ROOM WITH A VIEW
Modern societies have lost the art of marking
passages from childhood to adulthood. There used to be complex
and sometimes painful rituals alongside celebrations. They still
exist in places. People knew where they stood and there was mutual
Now we just have a gap. For some it's small
- for others it's a yawning abyss. But gaps can be good for fresh
perspectives. Some react so much they dig themselves in deep
and have a hard time getting out. Others just step across, taking
it all in their stride.
I had a problem with my dad. He probably
had a problem with me. I erected a huge wall in my heart which
made progress difficult. Over time, it dawned on me that my anger
and reactions were my responsibility, not his. Sure, he'd done
some mean things, but my response was my problem and was wearing
me down. One stormy night I plucked up the courage to talk to
him and even said sorry for my reactions. That wasn't condoning
what he had done, it was dealing with my stuff. Later, I was
conscious of the wall dissolving and a bridge forming.
It's what you do with your generation gaps
that matters, not whether they exist or not.
Jean Brown, Australia
WHEN I WAS YOUR AGE...
Does a certain hairstyle, dress, manner or
TV program that your children love annoy you? If so, welcome
to the generation gap.
We are all products of our formative years
and our habits reflect this. A generation gap ensues when we
transfer the values of one age to another set of circumstances.
Where there is no difference in values there is no generation
As a parent I have learnt the odd truth whispered
on the howling winds of family conflict.
1) It is a tremendous asset to be good friends.
This is preferably started early as it is hard to commence during
2) Communicate without too many negatives.
3) Nobody, young or old(er), likes being preached
to. Keep unsolicited advice to a minimum.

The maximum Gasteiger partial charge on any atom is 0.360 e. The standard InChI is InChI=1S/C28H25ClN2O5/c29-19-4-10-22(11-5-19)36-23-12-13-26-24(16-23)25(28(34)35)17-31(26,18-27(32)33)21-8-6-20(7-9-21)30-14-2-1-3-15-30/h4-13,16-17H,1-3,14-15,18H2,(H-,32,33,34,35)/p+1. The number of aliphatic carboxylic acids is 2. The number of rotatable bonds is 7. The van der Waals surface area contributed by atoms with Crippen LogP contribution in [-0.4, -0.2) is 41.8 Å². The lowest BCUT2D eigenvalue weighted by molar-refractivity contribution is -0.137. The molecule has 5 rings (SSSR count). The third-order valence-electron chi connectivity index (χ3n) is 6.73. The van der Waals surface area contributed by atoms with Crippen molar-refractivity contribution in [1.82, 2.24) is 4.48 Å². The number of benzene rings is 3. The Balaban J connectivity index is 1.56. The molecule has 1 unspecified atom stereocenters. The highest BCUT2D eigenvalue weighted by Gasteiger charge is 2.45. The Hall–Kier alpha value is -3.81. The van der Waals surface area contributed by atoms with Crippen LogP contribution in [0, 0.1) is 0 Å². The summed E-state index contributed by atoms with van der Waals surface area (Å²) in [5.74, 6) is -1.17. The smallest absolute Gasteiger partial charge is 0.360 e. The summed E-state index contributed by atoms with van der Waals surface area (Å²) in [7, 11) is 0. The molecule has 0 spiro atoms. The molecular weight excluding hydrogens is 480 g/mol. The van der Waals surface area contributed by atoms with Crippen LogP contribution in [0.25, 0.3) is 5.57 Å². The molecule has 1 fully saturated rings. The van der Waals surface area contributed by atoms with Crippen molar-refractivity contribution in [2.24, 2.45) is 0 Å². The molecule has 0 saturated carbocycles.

Generally, adults view events in the light
of experience. The young look forward; they do not want the fetters
of history. They try to stretch out that rare period of life
where they enjoy privilege without responsibility. They don't
want to shoulder the demands of adulthood before being assured
of their value.
My children seem to think that youth should
be "downhill, one ski". This can entail risk-taking
with alcohol, drugs and sex. Meanwhile, we adults see youth as
a preparation for more important issues, such as job-training,
long-term happiness, relationships and finding a purpose in life.
We cringe at the "damage" they expose themselves to.
Often, I have tried to impose my standards.
In retrospect, there were only a few times where it was important
to do so. When my children are asked to justify their position,
they do it quite well, sometimes painfully so. A tirade from
my 19 year old reminds me of the need for more openness and a
less rigid role. Learning can be fun but it is usually hard work!
I have had to learn to think quickly and seize the moment. Am
I prepared to modify my attitudes? Are there some things I still
feel are really important
Despite difficulties, my life has been enriched
by contact with the younger generation. By the time the grandchildren
arrive, we figure we should have just about got it right.
Footnote from a resident of a different generation:
1) There is no such thing as a generation
gap. There is only a difference in personalities. Some people
easily get along together and others not!
2) It is a myth that parents are responsible
for how their kids turn out. Your personality is an individual
thing; you acquire those things it fits!
Ana Bailey (and family), Australia
"GENERATION X" IN HONG KONG